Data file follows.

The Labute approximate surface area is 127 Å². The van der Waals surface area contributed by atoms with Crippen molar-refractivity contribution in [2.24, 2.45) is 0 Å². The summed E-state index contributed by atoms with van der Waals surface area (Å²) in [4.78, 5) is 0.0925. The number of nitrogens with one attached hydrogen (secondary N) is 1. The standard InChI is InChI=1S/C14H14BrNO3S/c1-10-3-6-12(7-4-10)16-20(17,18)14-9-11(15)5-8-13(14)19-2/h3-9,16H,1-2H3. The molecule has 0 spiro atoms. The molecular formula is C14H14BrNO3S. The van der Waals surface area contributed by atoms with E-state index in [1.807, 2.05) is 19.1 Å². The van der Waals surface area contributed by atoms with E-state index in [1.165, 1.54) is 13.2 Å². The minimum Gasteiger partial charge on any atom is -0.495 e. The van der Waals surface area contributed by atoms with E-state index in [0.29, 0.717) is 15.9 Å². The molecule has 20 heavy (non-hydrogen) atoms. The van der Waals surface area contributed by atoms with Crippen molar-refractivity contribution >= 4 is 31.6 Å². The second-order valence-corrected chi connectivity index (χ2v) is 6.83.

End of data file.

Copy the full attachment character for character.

The Labute approximate surface area is 127 Å². The van der Waals surface area contributed by atoms with Crippen molar-refractivity contribution in [2.24, 2.45) is 0 Å². The summed E-state index contributed by atoms with van der Waals surface area (Å²) in [4.78, 5) is 0.0925. The number of nitrogens with one attached hydrogen (secondary N) is 1. The standard InChI is InChI=1S/C14H14BrNO3S/c1-10-3-6-12(7-4-10)16-20(17,18)14-9-11(15)5-8-13(14)19-2/h3-9,16H,1-2H3. The molecule has 0 spiro atoms. The molecular formula is C14H14BrNO3S. The van der Waals surface area contributed by atoms with E-state index in [1.807, 2.05) is 19.1 Å². The van der Waals surface area contributed by atoms with E-state index in [1.165, 1.54) is 13.2 Å². The minimum Gasteiger partial charge on any atom is -0.495 e. The van der Waals surface area contributed by atoms with E-state index in [0.29, 0.717) is 15.9 Å². The molecule has 20 heavy (non-hydrogen) atoms. The van der Waals surface area contributed by atoms with Crippen molar-refractivity contribution >= 4 is 31.6 Å². The second-order valence-corrected chi connectivity index (χ2v) is 6.83.